89-8 Current Status of Corn Genetic Resources in Archeological Sites of Mexico: The Case for Ocampo, Tamaulipas.

Poster Number 286

See more from this Division: C08 Plant Genetic Resources
See more from this Session: General Plant Genetic Resources: III
Monday, November 1, 2010
Long Beach Convention Center, Exhibit Hall BC, Lower Level
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Sergio Castro1, Alfredo J. Huerta2, Ma. del Carmen Mendoza-Castillo3, Alberto Lopez-Santillan4 and Florencio Briones-Encinia4, (1)Universidad Autonoma de Tamaulipas, Victoria, Mexico
(2)Botany, Miami University, Oxford, OH
(3)Recursos Geneticos y Productividad, Colegio de Posgraduados, Texcoco, Mexico
(4)Agronomia y Ciencias, Universidad Autonoma de Tamaulipas, Victoria, Mexico
Much has been documented and discussed regarding plant genetic resources in Mexico and the world, especially regarding its importance for future food security.  In the case of corn, it has been noted that Mexico is the center of origin based on archeological evidence from Puebla, Oaxaca, and Tamaulipas.  It is thus important to consider the question of how much importance has really been given to the conservation of these resources and to promotion of research in this area by official institutions.  Reports by McNeish (1949) have described archeological excavations in caves located in Ocampo, Tamaulipas called La Perra, Romero, Valenzuela, and Ojo de Agua, the last three located in the Cañon del Infiernillo.  According to Mangelsdorf et al (1967), the most recent corn found in the Cueva de la Perra dates to about 2500 B.C., which has been identified as one of the precursors of the Nal-Tel landrace, still in existence today based on the work of Wellhausen et al. (1952).  The landrace of Chapalote corn appears to have originated from the other three caves.   In addition to corn (Zea mays), bean (Phaseolis vulgaris), vinatera pumpkin (Lagenaria siceraria), three species of squash (Cucurbita argyrosperma, C. moschata, and C. Pepo), teosinte, tripsacum and corn-teosinte hybrids have been found in the Ocampo caves.  This evidence demonstrates the significant variety of species, especially of corn, that existed in the past in the Ocampo area.  In fact, Ocampo hosted a “Corn Fair” until the year 1979 which promoted the development of useful and productive landraces of corn by local farmers.  Today, the planting of local landraces of corn has been drastically reduced, due to the growth of the sugar cane industry.  This and other factors have resulted in a significant loss of local corn genetic resources.  Today, there is a significant and worrisome lack of support by official institutions for the study and conservation of these genetic resources.  It is important to note that if official governmental or other support does not materialize soon; the availability of these genetic resources may disappear compromising the future safety of our food resources.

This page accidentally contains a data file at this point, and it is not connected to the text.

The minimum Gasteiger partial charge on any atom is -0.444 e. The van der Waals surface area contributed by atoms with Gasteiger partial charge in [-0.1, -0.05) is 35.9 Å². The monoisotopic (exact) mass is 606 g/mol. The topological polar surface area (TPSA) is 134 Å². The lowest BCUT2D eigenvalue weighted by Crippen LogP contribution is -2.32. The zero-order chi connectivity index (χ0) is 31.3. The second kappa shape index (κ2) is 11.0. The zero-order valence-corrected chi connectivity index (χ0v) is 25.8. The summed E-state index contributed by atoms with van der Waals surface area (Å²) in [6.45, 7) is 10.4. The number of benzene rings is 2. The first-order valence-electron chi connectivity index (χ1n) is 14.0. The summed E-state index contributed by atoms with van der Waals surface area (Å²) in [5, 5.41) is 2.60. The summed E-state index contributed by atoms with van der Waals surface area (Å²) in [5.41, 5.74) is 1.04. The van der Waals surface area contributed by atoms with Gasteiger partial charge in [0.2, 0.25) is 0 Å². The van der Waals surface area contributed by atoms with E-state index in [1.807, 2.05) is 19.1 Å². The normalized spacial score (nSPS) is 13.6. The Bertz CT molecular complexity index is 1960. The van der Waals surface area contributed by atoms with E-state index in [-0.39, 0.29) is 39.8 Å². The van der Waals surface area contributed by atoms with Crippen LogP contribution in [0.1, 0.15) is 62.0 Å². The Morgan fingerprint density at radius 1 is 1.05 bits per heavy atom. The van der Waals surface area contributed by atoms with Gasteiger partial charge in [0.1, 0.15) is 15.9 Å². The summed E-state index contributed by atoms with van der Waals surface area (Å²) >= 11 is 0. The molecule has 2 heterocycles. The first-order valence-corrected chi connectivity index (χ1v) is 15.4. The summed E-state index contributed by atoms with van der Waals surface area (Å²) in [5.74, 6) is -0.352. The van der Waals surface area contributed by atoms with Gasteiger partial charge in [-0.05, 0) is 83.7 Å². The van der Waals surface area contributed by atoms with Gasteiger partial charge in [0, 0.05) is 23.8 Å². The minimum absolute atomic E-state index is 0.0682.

See more from this Division: C08 Plant Genetic Resources
See more from this Session: General Plant Genetic Resources: III